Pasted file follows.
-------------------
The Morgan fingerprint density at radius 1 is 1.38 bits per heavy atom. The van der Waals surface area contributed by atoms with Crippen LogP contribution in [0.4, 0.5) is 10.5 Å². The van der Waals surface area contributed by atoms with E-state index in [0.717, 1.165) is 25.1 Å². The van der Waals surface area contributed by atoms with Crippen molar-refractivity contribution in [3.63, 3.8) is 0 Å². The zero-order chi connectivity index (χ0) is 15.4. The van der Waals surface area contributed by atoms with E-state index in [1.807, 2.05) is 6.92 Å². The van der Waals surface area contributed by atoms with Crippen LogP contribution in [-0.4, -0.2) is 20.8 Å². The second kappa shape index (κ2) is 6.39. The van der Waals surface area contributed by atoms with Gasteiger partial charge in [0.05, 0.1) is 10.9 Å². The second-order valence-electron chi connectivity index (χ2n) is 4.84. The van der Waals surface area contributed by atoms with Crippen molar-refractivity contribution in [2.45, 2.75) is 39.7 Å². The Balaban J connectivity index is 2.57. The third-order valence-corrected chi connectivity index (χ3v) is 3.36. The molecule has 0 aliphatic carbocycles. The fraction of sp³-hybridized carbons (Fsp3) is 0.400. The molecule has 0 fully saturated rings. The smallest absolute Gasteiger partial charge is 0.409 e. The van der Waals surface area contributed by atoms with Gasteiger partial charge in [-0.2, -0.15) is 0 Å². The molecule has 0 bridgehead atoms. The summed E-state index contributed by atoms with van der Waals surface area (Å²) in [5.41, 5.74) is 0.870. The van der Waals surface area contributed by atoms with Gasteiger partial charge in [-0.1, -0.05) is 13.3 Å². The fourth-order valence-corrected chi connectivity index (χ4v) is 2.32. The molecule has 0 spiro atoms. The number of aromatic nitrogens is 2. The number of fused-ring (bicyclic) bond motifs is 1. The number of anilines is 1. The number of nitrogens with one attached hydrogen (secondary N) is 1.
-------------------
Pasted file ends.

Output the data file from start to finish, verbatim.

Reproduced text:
The Morgan fingerprint density at radius 1 is 1.38 bits per heavy atom. The van der Waals surface area contributed by atoms with Crippen LogP contribution in [0.4, 0.5) is 10.5 Å². The van der Waals surface area contributed by atoms with E-state index in [0.717, 1.165) is 25.1 Å². The van der Waals surface area contributed by atoms with Crippen molar-refractivity contribution in [3.63, 3.8) is 0 Å². The zero-order chi connectivity index (χ0) is 15.4. The van der Waals surface area contributed by atoms with E-state index in [1.807, 2.05) is 6.92 Å². The van der Waals surface area contributed by atoms with Crippen LogP contribution in [-0.4, -0.2) is 20.8 Å². The second kappa shape index (κ2) is 6.39. The van der Waals surface area contributed by atoms with Gasteiger partial charge in [0.05, 0.1) is 10.9 Å². The second-order valence-electron chi connectivity index (χ2n) is 4.84. The van der Waals surface area contributed by atoms with Crippen molar-refractivity contribution in [2.45, 2.75) is 39.7 Å². The Balaban J connectivity index is 2.57. The third-order valence-corrected chi connectivity index (χ3v) is 3.36. The molecule has 0 aliphatic carbocycles. The fraction of sp³-hybridized carbons (Fsp3) is 0.400. The molecule has 0 fully saturated rings. The smallest absolute Gasteiger partial charge is 0.409 e. The van der Waals surface area contributed by atoms with Gasteiger partial charge in [-0.2, -0.15) is 0 Å². The molecule has 0 bridgehead atoms. The summed E-state index contributed by atoms with van der Waals surface area (Å²) in [5.41, 5.74) is 0.870. The van der Waals surface area contributed by atoms with Gasteiger partial charge in [-0.1, -0.05) is 13.3 Å². The fourth-order valence-corrected chi connectivity index (χ4v) is 2.32. The molecule has 0 spiro atoms. The number of aromatic nitrogens is 2. The number of fused-ring (bicyclic) bond motifs is 1. The number of anilines is 1. The number of nitrogens with one attached hydrogen (secondary N) is 1.